Nick: Our next museum was the Haynes Motor Museum. When we got there there were two tanks, a big army truck and a little truck (I wasn’t sure what it was) in the yard and there were some old guys starting them up. But sadly, not the tanks.

We went inside and started walking. In the first small hall of the museum there were only old ugly cars. Some of them didn’t look like cars, they looked like bikes sewn together (JB – Ha! They were some of the oldest cars I’ve ever seen — antiques in pristine condition!). That’s why they’re in there; they’re old and they’ll break down. The next room we went into … my dad would have been drooling and taking pictures and wanting to take the cars home! It was called the Red Room (to us), because the WHOLE room was filled with beautiful red cars … porsches, corvettes, lambourghinis, t-birds … Dad, you would have LOVED it! The next room was filled with old cars, just not as nice. Some of them were nice, though. The next room we went into was sports cars … ooh, beautiful! They were SO NICE! Some of them looked like streamlined jets! I loved it. I wanted some more of it. But sadly, there wasn’t much more good stuff. There was the odd car that was nice, but the rest of them were pretty much old. (JB – as in antiques!) Antiques, just like Auntie Janice. She’s special in her own way. Let’s just leave it at that. I don’t want to get into trouble. (JB – Oops. There he goes out the car door.)

After the car museum, we pretty much went home, took a walk in the village, rented two movies, went home, watched them and went to bed. Don’t worry, sports fans, ’cause today will be much more interesting. Today we’re going to Longleat where they have the world’s longest hedge maze and other fun things. We obviously can’t get lost there more times than Auntie Janice has gotten us lost so far.

So, tune in tomorrow for our next thrilling adventure!

Janice: Again, for the record: I don’t get lost; I just take the scenic route.

PS. Scenic route my …. eye more like lost route she says those thing to blind you from the truth open your eye see the light she a …. oops got carried away for a smidgit there got to go bye.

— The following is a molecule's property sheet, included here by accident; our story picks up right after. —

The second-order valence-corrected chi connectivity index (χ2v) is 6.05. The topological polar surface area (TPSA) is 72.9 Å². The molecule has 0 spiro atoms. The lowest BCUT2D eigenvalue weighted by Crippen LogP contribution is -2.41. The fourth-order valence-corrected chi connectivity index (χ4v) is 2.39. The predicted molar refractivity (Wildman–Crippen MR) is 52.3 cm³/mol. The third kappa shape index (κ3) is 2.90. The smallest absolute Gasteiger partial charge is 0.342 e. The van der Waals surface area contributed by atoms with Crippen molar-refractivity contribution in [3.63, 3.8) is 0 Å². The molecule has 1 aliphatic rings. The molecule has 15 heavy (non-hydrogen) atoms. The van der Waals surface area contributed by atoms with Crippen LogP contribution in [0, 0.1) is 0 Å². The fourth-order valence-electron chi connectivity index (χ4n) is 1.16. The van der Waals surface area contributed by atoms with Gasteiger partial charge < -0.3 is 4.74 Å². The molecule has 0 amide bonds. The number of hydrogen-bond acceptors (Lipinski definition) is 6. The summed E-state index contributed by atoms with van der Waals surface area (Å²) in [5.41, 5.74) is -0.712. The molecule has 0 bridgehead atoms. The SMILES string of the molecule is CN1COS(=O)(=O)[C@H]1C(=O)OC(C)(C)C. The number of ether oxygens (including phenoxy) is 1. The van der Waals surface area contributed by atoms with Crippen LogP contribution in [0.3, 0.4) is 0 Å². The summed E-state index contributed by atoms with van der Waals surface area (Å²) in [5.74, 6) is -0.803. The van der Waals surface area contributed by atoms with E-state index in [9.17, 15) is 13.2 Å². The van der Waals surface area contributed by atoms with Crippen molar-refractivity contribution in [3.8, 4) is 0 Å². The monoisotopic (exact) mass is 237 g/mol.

Entry 8 of 10

Magical Mazes
Castle Cary, United Kingdom
May 19, 2004  10:21 ( local time )

Janice: The weather during our trip has been phenomenal. People say we must have brought the good weather with us. We haven’t yet seen a drop of rain. Oh, correction. About five drops fell on the windshield the day we left London. Maybe we’re really in Camelot where it doesn’t rain after dawn.

Another thing we’ve experienced is a very warm welcome just because we’re Canadian. People usually think we’re American first, but when we correct them we’re welcomed like members of the family. Which we are, geopolitically speaking! I find that I feel very at home here, as well. There are many symbols and themes that I find very familiar — such as the British flag, Queen Elizabeth’s face plastered on everything, etc. Even though there are many differences, I feel very comfortable here.

Nick: The only thing she’s not comfortable with is her driving. And, for the record, she’s not that good at it. But I think you already know the record.

Janice: Ignore him. Now, yesterday we had a very interesting time, spending the whole day at Longleat Stately Home. Longleat is the seat of the Marquess of Bath and the current Marquess has turned his mansion and grounds into something of a theme park. I’ll let Nick describe it.

Nick: It took a little while to get there, but once we were there it felt a little better because Auntie Janice’s driving was done. We went through the front gate and we were swathed with the captivating flowers and ravishing bushes that surrounded our living beings. (I know my teacher will give me extra points for that!)